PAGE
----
Magazine article The New Yorker

Map of Saul; Portfolio

Magazine article The New Yorker

Map of Saul; Portfolio

Article excerpt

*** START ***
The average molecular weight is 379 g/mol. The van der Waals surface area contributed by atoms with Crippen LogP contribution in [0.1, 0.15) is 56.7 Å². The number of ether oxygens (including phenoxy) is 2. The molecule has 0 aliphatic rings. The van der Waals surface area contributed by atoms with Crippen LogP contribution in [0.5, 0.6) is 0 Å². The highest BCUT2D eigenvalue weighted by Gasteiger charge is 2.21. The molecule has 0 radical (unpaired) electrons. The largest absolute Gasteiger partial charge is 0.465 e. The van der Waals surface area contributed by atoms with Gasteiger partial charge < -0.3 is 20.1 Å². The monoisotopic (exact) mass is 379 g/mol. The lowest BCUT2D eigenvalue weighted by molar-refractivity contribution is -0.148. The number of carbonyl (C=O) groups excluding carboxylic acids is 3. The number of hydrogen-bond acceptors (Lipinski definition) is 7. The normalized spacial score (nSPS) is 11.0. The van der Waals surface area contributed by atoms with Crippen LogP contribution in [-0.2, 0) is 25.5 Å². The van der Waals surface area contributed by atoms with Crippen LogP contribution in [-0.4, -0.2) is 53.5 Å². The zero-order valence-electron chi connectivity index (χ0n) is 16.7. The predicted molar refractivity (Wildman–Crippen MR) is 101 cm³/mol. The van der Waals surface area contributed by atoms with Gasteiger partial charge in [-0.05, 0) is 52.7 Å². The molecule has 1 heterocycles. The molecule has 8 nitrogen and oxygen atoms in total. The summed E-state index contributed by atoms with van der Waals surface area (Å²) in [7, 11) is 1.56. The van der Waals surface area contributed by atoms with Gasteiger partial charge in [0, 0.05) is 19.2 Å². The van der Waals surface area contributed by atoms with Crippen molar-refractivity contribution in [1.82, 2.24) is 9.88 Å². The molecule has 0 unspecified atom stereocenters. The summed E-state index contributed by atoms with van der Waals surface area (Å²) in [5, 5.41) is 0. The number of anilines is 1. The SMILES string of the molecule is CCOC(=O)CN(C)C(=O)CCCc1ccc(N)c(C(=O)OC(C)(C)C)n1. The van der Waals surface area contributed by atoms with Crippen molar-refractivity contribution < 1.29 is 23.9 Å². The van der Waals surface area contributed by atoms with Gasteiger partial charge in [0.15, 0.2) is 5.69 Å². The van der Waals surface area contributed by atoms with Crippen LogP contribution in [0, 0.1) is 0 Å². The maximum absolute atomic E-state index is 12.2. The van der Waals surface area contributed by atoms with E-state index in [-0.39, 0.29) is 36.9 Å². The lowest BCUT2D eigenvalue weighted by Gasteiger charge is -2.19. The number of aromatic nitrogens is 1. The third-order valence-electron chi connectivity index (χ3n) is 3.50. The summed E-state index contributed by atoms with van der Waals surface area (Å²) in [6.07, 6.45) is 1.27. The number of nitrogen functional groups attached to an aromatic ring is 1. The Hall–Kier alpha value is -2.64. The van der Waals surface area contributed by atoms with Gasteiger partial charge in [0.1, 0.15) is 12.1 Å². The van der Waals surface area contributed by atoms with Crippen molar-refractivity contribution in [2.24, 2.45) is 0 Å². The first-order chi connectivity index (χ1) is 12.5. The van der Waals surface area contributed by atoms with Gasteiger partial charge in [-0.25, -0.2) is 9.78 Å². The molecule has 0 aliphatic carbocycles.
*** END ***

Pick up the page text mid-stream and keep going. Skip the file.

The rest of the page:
Never sure of his beginnings, the late Saul Steinberg invented the Romanian city of Ramnicul Sarat as a place "for me to be born in," and put it downstream from Hatteras, and not far from Laramie, Waikiki, and Juneau, in this 1966 drawing of the wandery river of his life. The piece, designed as a New Yorker cover but not run, appears at last in a new book, "Steinberg at The New Yorker," by Joel Smith, and at the current exhibition of the same name at the PaceWildenstein Gallery, each celebrating a unique conjunction of artist and institution. During a fifty-eight-year outpouring of eloquent surprises that did not quite end with his death, in 1999, Steinberg produced eighty-nine covers for this magazine, along with six hundred and fifty cartoons and drawings, and five hundred-odd spreads and multi-page features. Maps became a favorite Steinbergian theme--as did handwriting, labels, punctuation, numbers, sounds, Americana, thoughts (a fat, blocky capital "E" seeing itself in svelte Caslon type, with French accent), taxis, and alligators. …

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